If the career break was due to a now-resolved eldercare or personal health reason, be equally straightforward, but emphasize the resolution of the situation. “I took a career break for a family health issue which is now resolved, and now I can’t wait to get back to work.”
The “I’m interested in you, but hung up on your career break” Conversation
Employers will often express hesitation to hire someone who is relaunching or transitioning a career, due in part to concerns over whether colleagues will accept the decision, Cohen says. “In that situation, you’re probably best off asking for some kind of a project or short-term role. You would say, ‘I understand it might be difficult to convince your colleagues about my candidacy because of my career break/because I am career transitioning. How about if you assigned me a special project or had me cover a maternity leave so you could evaluate me based on an actual work sample before making a permanent hiring decision?’”
Some hiring managers will dismiss this out of hand, she says, but others will perceive it as a low-risk way to engage with you while evaluating your candidacy.
The “You seem really overqualified” Conversation
“This kind of a comment can be a veiled form of ageism, but it’s also an opportunity to educate the interviewer,” Cohen says, pointing out that relaunchers and transitioners often seek out junior positions or jobs with less compensation in order to break into a new field, to gain more control of their schedule, or to enjoy a less stressful position.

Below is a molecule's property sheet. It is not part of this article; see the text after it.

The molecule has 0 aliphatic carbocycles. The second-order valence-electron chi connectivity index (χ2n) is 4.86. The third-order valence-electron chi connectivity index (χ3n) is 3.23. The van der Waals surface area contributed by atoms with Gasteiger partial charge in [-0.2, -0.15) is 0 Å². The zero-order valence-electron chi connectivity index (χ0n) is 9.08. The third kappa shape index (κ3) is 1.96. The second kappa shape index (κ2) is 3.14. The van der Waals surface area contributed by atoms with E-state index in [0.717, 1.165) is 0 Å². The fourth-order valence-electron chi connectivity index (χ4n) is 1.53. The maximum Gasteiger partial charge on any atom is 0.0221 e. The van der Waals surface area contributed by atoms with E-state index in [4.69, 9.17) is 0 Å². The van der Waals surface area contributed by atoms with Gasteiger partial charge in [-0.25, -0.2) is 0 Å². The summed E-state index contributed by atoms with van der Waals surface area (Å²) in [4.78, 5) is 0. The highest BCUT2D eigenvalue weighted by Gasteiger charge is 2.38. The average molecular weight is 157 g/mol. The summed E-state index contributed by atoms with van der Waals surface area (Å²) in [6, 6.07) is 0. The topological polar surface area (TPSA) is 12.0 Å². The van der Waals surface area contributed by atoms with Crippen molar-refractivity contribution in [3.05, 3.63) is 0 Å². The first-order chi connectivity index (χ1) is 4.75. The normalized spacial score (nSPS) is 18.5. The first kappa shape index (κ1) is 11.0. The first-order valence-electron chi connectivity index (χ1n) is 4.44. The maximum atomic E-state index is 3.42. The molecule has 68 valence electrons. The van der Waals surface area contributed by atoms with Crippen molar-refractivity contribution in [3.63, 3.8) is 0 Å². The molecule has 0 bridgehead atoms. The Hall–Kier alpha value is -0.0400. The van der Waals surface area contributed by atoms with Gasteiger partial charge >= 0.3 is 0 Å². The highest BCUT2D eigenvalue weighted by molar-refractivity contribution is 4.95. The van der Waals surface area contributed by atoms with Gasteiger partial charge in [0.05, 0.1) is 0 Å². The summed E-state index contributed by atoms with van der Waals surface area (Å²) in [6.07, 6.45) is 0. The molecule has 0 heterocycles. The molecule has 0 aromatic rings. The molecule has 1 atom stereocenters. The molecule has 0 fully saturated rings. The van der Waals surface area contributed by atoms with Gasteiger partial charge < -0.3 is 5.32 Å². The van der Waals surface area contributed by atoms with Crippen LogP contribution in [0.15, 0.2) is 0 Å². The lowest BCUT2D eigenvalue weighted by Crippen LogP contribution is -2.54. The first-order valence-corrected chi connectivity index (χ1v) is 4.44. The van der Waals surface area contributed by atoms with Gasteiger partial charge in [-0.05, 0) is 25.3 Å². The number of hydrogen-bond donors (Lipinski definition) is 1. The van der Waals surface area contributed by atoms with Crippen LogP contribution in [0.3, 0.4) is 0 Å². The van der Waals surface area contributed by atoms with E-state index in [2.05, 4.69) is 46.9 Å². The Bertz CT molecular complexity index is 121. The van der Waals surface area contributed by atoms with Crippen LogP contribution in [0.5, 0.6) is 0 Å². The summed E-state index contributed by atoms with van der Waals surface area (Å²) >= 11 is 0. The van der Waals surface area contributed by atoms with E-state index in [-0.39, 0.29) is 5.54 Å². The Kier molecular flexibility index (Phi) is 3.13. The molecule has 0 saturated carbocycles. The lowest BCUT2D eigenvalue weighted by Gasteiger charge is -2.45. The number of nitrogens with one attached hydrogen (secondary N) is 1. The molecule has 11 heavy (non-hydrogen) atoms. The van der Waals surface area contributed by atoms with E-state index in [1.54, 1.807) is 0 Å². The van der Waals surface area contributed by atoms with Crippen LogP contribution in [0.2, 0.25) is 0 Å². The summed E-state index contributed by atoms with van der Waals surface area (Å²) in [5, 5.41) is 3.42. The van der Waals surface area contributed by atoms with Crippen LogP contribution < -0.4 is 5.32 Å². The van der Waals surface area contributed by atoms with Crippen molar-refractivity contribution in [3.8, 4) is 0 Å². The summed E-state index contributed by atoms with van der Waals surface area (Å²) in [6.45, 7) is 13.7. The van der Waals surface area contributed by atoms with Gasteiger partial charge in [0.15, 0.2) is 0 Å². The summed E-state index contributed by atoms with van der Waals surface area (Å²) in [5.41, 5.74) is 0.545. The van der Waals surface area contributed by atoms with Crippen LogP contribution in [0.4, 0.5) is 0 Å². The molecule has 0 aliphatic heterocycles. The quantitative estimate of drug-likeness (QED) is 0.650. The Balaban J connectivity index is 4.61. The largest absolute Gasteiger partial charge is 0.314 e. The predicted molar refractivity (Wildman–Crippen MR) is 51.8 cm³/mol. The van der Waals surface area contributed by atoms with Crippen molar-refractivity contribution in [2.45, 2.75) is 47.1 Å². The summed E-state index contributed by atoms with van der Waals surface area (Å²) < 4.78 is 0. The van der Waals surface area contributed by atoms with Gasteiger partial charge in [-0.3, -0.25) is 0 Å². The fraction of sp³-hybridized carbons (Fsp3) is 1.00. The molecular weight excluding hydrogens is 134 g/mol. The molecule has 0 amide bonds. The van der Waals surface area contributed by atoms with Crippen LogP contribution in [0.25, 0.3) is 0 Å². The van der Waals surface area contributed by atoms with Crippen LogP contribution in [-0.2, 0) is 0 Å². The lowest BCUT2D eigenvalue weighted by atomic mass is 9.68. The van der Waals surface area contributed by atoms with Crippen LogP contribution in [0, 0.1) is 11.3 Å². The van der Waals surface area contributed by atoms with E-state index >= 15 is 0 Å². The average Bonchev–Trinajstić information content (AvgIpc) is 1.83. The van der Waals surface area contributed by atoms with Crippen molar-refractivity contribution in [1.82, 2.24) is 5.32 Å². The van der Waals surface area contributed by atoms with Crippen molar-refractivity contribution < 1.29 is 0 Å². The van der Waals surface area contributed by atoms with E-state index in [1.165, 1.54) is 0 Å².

“In this case, you might say, ‘One of my top priorities is to deliver excellent results to my employer, while also managing the rest of my life outside of work. So while it might look to you like I am overqualified for this position, this level is exactly where I want to be in my current life stage, and I intentionally sought it out. I feel confident I can deliver excellent results to you at this level of seniority.”
The “I’m looking to transition” Conversation
Develop a very succinct one-liner for potential employers or networking conversations, such as, “I was an international business development manager, and I’m coming off a career break, and am now interested in a strategy role in education,” Cohen says. Shadowing someone, taking a course, or signing up for a volunteer position in your desired field can signal to an employer that you’re serious about making the transition. “You can say, ‘I realize I’ve been in media, but I want to go into finance now, so I took a certificate course in anti-money laundering and loved it, and that’s why I’m so focused on this new role now.’”
That strategy worked well for a media-to-finance transitioner, who landed a job in her new field three months after she completed an online anti-money laundering course, Cohen says.
Expertise Trumps Ageism
“Subject matter expertise is the antidote to ageism,” says Cohen, who emphasizes how important it is for anyone reentering their field — or transitioning to a new one — to get up to speed. Read the latest books and periodicals in the field, and ask your contacts who they consider to be the experts. What do they read? What websites and blogs do they follow? Asking such questions will give you an opportunity to approach contacts, and their answers will guide your research.
“These are low-key, easy questions to ask people without getting into the ‘Can you find me a job?’ category,” Cohen says. “Once you get that information, respond to it. Read those periodicals. Follow the experts. When you’re at a professional event, for example, you can talk to people there and ask if they read that book and what they thought of it. That’s a much better conversation to be having in these settings rather than making awkward small talk, and it allows people to focus on what you know rather than how old you are.”